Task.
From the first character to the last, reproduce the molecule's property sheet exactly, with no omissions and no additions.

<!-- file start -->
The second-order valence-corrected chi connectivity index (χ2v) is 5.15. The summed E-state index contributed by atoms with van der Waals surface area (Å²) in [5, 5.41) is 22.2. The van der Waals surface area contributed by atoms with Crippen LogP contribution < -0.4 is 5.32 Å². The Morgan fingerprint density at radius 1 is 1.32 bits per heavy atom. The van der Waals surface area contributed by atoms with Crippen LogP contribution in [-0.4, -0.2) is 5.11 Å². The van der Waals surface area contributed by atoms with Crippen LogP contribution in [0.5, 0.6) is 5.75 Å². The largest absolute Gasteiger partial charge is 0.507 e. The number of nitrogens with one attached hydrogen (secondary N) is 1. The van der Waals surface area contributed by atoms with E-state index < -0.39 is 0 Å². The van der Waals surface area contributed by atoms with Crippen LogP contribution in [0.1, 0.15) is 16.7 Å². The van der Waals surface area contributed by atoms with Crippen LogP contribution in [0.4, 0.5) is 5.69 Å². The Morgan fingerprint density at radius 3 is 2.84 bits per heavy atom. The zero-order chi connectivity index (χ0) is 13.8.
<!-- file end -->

The second-order valence-corrected chi connectivity index (χ2v) is 5.15. The summed E-state index contributed by atoms with van der Waals surface area (Å²) in [5, 5.41) is 22.2. The van der Waals surface area contributed by atoms with Crippen LogP contribution < -0.4 is 5.32 Å². The Morgan fingerprint density at radius 1 is 1.32 bits per heavy atom. The van der Waals surface area contributed by atoms with Crippen LogP contribution in [-0.4, -0.2) is 5.11 Å². The van der Waals surface area contributed by atoms with Crippen LogP contribution in [0.5, 0.6) is 5.75 Å². The largest absolute Gasteiger partial charge is 0.507 e. The number of nitrogens with one attached hydrogen (secondary N) is 1. The van der Waals surface area contributed by atoms with E-state index < -0.39 is 0 Å². The van der Waals surface area contributed by atoms with Crippen LogP contribution in [0.1, 0.15) is 16.7 Å². The van der Waals surface area contributed by atoms with Crippen LogP contribution in [0.4, 0.5) is 5.69 Å². The Morgan fingerprint density at radius 3 is 2.84 bits per heavy atom. The zero-order chi connectivity index (χ0) is 13.8.